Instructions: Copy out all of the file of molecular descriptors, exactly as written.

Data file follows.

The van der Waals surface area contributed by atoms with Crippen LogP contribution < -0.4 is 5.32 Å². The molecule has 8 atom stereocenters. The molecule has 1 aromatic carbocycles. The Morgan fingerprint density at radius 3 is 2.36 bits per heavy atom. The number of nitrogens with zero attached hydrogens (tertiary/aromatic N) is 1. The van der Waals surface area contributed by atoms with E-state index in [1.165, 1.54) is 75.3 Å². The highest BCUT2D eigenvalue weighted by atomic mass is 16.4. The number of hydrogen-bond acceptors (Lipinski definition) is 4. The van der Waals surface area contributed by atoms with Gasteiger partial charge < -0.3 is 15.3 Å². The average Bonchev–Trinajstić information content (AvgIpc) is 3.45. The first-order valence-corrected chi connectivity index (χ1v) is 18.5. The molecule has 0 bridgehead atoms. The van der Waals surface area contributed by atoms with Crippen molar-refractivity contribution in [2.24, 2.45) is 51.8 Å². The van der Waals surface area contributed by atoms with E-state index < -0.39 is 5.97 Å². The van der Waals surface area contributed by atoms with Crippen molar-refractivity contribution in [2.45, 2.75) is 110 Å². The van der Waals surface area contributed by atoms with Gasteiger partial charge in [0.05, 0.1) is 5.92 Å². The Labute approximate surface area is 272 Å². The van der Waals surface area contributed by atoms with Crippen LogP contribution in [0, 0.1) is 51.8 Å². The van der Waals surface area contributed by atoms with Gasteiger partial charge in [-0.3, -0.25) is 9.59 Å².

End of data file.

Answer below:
The van der Waals surface area contributed by atoms with Crippen LogP contribution < -0.4 is 5.32 Å². The molecule has 8 atom stereocenters. The molecule has 1 aromatic carbocycles. The Morgan fingerprint density at radius 3 is 2.36 bits per heavy atom. The number of nitrogens with zero attached hydrogens (tertiary/aromatic N) is 1. The van der Waals surface area contributed by atoms with E-state index in [1.165, 1.54) is 75.3 Å². The highest BCUT2D eigenvalue weighted by atomic mass is 16.4. The number of hydrogen-bond acceptors (Lipinski definition) is 4. The van der Waals surface area contributed by atoms with Gasteiger partial charge < -0.3 is 15.3 Å². The average Bonchev–Trinajstić information content (AvgIpc) is 3.45. The first-order valence-corrected chi connectivity index (χ1v) is 18.5. The molecule has 0 bridgehead atoms. The van der Waals surface area contributed by atoms with Crippen molar-refractivity contribution in [2.24, 2.45) is 51.8 Å². The van der Waals surface area contributed by atoms with E-state index < -0.39 is 5.97 Å². The van der Waals surface area contributed by atoms with Crippen molar-refractivity contribution in [2.45, 2.75) is 110 Å². The van der Waals surface area contributed by atoms with Gasteiger partial charge in [0.05, 0.1) is 5.92 Å². The Labute approximate surface area is 272 Å². The van der Waals surface area contributed by atoms with Crippen LogP contribution in [0, 0.1) is 51.8 Å². The van der Waals surface area contributed by atoms with Gasteiger partial charge in [-0.3, -0.25) is 9.59 Å².